Wasp Paperback – Feb 13 1986
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|Paperback, Feb 13 1986||
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About the Author
Eric Frank Russell (1905-1978) was the first British writer to contribute regularly to Astounding and his first story, 'The Saga of Pelican West' appeared in that magazine in 1937. His novels include Sentinels from Space, Sinister Barrier and Three to Conquer and his short fiction has appeared in a number of collections. --This text refers to an alternate Paperback edition.
Top Customer Reviews
When things military come into Russell's tales, they tend to draw upon his personal experience from WW2, and "Wasp" is no exception. Based on proposals from Russell's time with British Intelligence in the Pacific theatre, it is the story of one man against an Empire - a solitary agent sent into the heart of enemy territory to cause chaos and mayhem out of all proportion to his resources.
James Mowry is the typical Russell hero, a solitary type not over-fond of authority, but who would, in his own words "rather walk into something than be frogmarched into it" and will, if absolutely cornered, acknowledge that some kinds of authority are a good deal nastier than others. He finds himself cordially invited to take part in just such a conflict to "defend the bad against the worse", between Terra and the Sirian Combine, a futuristic version of the Japanese Empire of 1942, which it resembles right down to the name of its secret police. He is dropped in (surgically disguised to resemble a Sirian) entirely on his ownsome, his assignment being to create, single-handed, the appearance of a powerful resistance movement. This he does to spectacular effect, causing the enemy to tie up whole shiploads of troops and agents to suppress a movement that in fact is only one man.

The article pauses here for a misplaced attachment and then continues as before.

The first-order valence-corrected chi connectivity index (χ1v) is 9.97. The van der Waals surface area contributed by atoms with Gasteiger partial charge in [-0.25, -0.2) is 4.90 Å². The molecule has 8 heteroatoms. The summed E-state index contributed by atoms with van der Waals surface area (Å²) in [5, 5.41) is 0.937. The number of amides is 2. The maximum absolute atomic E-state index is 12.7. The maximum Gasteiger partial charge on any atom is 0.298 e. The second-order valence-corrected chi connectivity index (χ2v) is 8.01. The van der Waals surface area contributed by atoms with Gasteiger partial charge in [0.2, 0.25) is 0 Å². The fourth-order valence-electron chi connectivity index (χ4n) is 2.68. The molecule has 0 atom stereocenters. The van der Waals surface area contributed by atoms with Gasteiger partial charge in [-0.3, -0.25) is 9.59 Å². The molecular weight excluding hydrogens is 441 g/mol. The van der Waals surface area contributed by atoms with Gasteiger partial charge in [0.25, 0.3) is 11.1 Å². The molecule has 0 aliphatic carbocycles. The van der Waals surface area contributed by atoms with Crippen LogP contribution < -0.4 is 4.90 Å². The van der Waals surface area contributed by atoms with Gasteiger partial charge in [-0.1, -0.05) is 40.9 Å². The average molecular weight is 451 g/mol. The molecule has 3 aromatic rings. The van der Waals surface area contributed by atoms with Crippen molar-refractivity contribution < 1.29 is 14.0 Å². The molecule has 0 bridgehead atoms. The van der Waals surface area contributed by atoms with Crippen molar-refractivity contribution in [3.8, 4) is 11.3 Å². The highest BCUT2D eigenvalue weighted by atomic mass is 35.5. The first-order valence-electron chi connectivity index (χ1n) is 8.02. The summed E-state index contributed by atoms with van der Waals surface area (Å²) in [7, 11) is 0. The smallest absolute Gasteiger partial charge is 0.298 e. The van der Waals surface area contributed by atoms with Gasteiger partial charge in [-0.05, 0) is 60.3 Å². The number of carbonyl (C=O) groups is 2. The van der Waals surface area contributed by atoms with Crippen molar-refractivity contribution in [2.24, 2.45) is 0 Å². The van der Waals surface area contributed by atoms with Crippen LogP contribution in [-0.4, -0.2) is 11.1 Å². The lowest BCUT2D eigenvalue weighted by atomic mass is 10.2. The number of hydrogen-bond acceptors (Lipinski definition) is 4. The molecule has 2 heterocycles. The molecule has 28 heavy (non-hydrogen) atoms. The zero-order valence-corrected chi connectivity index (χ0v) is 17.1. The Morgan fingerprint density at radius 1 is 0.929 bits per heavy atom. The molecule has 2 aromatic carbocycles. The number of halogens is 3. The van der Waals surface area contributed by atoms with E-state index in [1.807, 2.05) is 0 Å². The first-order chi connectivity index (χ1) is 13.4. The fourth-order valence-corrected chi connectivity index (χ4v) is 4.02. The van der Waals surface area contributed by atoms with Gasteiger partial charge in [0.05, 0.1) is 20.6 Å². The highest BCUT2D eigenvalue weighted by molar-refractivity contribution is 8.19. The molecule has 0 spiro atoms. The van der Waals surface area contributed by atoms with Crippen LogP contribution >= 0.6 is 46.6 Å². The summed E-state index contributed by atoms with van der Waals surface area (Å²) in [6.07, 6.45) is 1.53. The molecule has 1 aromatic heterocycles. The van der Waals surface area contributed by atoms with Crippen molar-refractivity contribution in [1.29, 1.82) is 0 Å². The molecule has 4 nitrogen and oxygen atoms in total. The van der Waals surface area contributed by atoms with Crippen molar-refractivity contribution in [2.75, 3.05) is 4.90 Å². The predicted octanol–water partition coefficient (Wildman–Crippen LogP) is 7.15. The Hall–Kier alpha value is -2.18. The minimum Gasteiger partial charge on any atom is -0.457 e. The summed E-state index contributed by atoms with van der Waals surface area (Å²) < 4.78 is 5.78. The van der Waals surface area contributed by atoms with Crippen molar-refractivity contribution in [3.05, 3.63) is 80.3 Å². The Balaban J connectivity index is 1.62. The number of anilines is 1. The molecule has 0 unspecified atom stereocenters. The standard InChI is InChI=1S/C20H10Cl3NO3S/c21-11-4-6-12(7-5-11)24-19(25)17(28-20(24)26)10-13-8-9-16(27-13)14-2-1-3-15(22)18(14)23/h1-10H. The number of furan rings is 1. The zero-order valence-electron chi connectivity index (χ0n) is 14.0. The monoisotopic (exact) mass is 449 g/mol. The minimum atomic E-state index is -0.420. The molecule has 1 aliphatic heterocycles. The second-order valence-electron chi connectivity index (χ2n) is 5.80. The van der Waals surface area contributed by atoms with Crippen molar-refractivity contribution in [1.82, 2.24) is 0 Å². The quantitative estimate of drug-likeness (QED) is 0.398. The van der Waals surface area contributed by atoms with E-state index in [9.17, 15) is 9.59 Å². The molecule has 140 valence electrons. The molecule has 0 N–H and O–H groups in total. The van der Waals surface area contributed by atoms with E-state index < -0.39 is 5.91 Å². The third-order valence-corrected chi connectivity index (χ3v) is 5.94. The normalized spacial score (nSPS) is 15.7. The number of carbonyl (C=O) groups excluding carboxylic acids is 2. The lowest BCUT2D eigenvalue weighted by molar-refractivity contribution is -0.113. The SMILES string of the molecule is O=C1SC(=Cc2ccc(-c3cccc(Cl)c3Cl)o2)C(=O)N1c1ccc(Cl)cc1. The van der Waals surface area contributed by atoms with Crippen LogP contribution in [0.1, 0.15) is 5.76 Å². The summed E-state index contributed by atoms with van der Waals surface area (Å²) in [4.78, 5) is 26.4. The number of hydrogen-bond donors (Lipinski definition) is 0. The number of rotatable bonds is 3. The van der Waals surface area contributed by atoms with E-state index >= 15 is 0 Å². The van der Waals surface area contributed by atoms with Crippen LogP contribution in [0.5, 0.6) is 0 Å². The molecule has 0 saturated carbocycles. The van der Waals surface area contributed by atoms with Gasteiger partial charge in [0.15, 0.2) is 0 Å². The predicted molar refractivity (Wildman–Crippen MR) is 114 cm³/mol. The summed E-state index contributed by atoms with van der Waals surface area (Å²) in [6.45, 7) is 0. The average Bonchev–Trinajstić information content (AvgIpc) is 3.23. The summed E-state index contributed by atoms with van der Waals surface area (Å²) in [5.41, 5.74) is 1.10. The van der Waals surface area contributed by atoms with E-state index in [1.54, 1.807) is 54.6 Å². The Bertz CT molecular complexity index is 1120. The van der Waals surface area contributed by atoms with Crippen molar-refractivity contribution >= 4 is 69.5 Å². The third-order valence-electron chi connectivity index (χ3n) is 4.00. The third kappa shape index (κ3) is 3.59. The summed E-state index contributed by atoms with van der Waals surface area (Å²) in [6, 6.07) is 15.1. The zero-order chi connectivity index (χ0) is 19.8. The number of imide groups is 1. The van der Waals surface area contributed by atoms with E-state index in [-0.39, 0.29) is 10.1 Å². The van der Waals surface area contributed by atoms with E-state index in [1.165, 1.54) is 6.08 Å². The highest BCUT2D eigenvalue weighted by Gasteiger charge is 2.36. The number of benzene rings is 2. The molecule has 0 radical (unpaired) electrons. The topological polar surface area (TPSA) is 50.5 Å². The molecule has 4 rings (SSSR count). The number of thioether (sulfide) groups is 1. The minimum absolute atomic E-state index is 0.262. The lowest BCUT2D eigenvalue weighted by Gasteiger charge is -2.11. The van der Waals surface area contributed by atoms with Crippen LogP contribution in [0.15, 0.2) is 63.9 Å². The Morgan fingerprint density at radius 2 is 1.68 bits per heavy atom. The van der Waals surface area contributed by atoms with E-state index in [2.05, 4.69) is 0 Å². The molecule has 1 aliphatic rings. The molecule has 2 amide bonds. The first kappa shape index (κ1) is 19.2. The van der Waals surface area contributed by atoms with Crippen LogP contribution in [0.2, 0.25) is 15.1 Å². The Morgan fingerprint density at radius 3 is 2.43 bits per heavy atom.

There is room for a quibble or two.Read more ›
"Wasp" is a portrayal of how devastating a single, well-equipped terrorist can be to a society (especially a technology-based one). Though the society targeted in this novel is (humanoid) alien and the terrorist a human patriot (albeit not entirely willing) passing as an alien with the help of some surgical modifications, it is entirely believable that the author drew upon human social conditions, especially our foibles and weaknesses, as the basis for this alien society.
Using an insidious "monkey wrench" approach, one individual (suborning marginal elements of the enemy society for use as unwitting accomplices) spreads dissention and disinformation and fear, and so distracts the enemy police and military that the result is the creation of an environment in which the society can be more easily subdued with an overt military invasion.Read more ›